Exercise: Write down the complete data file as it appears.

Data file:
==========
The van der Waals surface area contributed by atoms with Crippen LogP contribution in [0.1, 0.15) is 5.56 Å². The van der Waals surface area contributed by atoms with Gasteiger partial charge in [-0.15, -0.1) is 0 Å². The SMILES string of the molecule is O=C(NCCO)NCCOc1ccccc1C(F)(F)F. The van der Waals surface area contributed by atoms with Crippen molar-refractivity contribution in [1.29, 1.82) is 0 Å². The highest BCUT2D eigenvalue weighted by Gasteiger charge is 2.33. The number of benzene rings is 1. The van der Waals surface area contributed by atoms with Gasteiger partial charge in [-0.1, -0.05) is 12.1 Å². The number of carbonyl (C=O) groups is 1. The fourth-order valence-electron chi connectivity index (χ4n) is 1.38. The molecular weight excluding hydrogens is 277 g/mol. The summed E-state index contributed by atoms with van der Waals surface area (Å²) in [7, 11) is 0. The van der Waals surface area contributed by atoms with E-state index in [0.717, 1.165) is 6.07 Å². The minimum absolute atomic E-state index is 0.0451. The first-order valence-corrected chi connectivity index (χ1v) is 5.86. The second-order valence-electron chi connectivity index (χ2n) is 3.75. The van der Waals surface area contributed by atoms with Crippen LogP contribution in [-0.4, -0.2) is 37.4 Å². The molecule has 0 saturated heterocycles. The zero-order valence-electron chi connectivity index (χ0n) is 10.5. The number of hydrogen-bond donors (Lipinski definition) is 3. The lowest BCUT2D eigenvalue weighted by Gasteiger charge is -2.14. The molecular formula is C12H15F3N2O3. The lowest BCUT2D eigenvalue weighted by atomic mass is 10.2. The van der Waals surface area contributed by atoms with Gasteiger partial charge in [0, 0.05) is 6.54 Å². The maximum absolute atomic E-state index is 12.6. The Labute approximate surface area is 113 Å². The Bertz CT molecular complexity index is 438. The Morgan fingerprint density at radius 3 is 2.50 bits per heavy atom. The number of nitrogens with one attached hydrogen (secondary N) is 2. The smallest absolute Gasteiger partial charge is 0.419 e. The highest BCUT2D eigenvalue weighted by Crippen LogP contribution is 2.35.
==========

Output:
The van der Waals surface area contributed by atoms with Crippen LogP contribution in [0.1, 0.15) is 5.56 Å². The van der Waals surface area contributed by atoms with Gasteiger partial charge in [-0.15, -0.1) is 0 Å². The SMILES string of the molecule is O=C(NCCO)NCCOc1ccccc1C(F)(F)F. The van der Waals surface area contributed by atoms with Crippen molar-refractivity contribution in [1.29, 1.82) is 0 Å². The highest BCUT2D eigenvalue weighted by Gasteiger charge is 2.33. The number of benzene rings is 1. The van der Waals surface area contributed by atoms with Gasteiger partial charge in [-0.1, -0.05) is 12.1 Å². The number of carbonyl (C=O) groups is 1. The fourth-order valence-electron chi connectivity index (χ4n) is 1.38. The molecular weight excluding hydrogens is 277 g/mol. The summed E-state index contributed by atoms with van der Waals surface area (Å²) in [7, 11) is 0. The van der Waals surface area contributed by atoms with E-state index in [0.717, 1.165) is 6.07 Å². The minimum absolute atomic E-state index is 0.0451. The first-order valence-corrected chi connectivity index (χ1v) is 5.86. The second-order valence-electron chi connectivity index (χ2n) is 3.75. The van der Waals surface area contributed by atoms with Crippen LogP contribution in [-0.4, -0.2) is 37.4 Å². The molecule has 0 saturated heterocycles. The zero-order valence-electron chi connectivity index (χ0n) is 10.5. The number of hydrogen-bond donors (Lipinski definition) is 3. The lowest BCUT2D eigenvalue weighted by Gasteiger charge is -2.14. The molecular formula is C12H15F3N2O3. The lowest BCUT2D eigenvalue weighted by atomic mass is 10.2. The van der Waals surface area contributed by atoms with Gasteiger partial charge in [0, 0.05) is 6.54 Å². The maximum absolute atomic E-state index is 12.6. The Labute approximate surface area is 113 Å². The Bertz CT molecular complexity index is 438. The Morgan fingerprint density at radius 3 is 2.50 bits per heavy atom. The number of nitrogens with one attached hydrogen (secondary N) is 2. The smallest absolute Gasteiger partial charge is 0.419 e. The highest BCUT2D eigenvalue weighted by Crippen LogP contribution is 2.35.